Monotone Decreasing Sequences of Functions: Is the Dominated Convergence Thm applicable?

Reading through Rudin's Real and Complex Analysis, I came across the following exercise:

Suppose $(f_n: X \to [0,\infty])$ is a monotone decreasing sequence of measurable functions such that $\lim\limits_{n \to \infty} f_n(x) = f(x)$ for all $x \in X$. Prove that if $f_1 \in L^1(\mu)$, then

$$\lim\limits_{n \to \infty}\int\limits_{X} f_n \, \mathrm{d}\mu = \int\limits_X f \, \mathrm{d}\mu.$$

It seems like this should be a trivial application of the Dominated Convergence Theorem, taking $f_1$ to be the dominating function. But it seems like an exercise would not be so trivial as to merit basically a one line proof. Is there a reason that DCT fails to be applicable here?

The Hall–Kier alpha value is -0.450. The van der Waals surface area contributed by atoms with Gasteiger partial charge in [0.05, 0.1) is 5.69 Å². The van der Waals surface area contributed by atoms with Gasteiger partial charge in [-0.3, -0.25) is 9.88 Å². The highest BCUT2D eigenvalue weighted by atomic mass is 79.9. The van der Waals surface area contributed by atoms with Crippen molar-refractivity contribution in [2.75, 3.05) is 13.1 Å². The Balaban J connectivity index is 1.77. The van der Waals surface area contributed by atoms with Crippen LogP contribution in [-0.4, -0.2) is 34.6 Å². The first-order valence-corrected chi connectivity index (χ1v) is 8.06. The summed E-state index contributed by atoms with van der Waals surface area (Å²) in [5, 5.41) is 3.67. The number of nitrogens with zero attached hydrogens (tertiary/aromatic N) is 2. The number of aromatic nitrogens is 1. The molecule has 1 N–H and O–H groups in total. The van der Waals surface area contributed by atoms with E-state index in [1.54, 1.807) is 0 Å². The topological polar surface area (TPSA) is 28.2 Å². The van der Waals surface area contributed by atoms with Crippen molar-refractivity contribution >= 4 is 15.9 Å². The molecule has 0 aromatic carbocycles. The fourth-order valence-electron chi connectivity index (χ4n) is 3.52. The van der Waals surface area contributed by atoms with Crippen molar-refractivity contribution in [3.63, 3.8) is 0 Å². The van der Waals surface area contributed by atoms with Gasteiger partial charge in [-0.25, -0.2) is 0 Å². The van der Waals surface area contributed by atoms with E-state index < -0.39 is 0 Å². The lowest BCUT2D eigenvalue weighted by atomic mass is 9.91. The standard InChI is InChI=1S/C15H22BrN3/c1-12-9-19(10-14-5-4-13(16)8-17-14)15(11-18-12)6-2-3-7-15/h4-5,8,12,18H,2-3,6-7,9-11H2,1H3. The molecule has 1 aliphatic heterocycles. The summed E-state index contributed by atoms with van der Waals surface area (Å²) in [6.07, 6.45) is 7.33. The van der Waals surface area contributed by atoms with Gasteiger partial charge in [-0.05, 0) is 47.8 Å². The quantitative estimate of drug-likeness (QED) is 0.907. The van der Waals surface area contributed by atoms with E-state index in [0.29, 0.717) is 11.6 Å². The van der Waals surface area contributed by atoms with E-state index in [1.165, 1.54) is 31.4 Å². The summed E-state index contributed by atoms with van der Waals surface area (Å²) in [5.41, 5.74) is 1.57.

• I presume the exercise was meant to apply the monotone convergence theorem to $f_1-f_n$? Integrability just ensures that you can conclude $\int f_n \to \int f$ from $\int (f_1-f_n) \to \int (f_1-f)$. – copper.hat Jun 22 '13 at 17:57
• The exercise is listed after the DCT has been used somewhat at length, or I would think that the purpose was to motivate the theorem. Also taking the sequence $f_1-f_n$ is essentially replicating the general proof of the DCT. – Cameron Jun 22 '13 at 17:59
• DCT is certainly applicable. After all, $0 \leq f_n \leq f_1$ for all $n$. You should try to find a few examples showing that the result can fail if $f_1$ is not assumed to be integrable. – Martin Jun 22 '13 at 21:07